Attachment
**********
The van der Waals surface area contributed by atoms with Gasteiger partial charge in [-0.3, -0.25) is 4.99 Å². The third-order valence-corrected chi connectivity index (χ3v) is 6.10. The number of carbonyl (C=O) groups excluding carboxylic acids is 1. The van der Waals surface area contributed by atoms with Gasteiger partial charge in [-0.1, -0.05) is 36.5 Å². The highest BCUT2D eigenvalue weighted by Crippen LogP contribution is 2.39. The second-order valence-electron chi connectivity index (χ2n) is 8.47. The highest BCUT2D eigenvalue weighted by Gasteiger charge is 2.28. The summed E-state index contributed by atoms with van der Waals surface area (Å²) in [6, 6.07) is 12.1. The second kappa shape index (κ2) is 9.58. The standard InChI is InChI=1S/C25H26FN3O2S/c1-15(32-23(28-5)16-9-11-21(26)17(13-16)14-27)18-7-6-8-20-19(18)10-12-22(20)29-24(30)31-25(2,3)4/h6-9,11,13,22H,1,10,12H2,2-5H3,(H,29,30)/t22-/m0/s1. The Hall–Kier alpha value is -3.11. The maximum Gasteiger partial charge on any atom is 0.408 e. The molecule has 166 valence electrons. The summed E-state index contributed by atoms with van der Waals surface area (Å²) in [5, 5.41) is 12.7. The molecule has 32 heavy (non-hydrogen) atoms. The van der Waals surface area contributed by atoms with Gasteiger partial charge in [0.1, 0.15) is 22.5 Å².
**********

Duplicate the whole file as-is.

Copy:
The van der Waals surface area contributed by atoms with Gasteiger partial charge in [-0.3, -0.25) is 4.99 Å². The third-order valence-corrected chi connectivity index (χ3v) is 6.10. The number of carbonyl (C=O) groups excluding carboxylic acids is 1. The van der Waals surface area contributed by atoms with Gasteiger partial charge in [-0.1, -0.05) is 36.5 Å². The highest BCUT2D eigenvalue weighted by Crippen LogP contribution is 2.39. The second-order valence-electron chi connectivity index (χ2n) is 8.47. The highest BCUT2D eigenvalue weighted by Gasteiger charge is 2.28. The summed E-state index contributed by atoms with van der Waals surface area (Å²) in [6, 6.07) is 12.1. The second kappa shape index (κ2) is 9.58. The standard InChI is InChI=1S/C25H26FN3O2S/c1-15(32-23(28-5)16-9-11-21(26)17(13-16)14-27)18-7-6-8-20-19(18)10-12-22(20)29-24(30)31-25(2,3)4/h6-9,11,13,22H,1,10,12H2,2-5H3,(H,29,30)/t22-/m0/s1. The Hall–Kier alpha value is -3.11. The maximum Gasteiger partial charge on any atom is 0.408 e. The molecule has 166 valence electrons. The summed E-state index contributed by atoms with van der Waals surface area (Å²) in [5, 5.41) is 12.7. The molecule has 32 heavy (non-hydrogen) atoms. The van der Waals surface area contributed by atoms with Gasteiger partial charge in [0.1, 0.15) is 22.5 Å².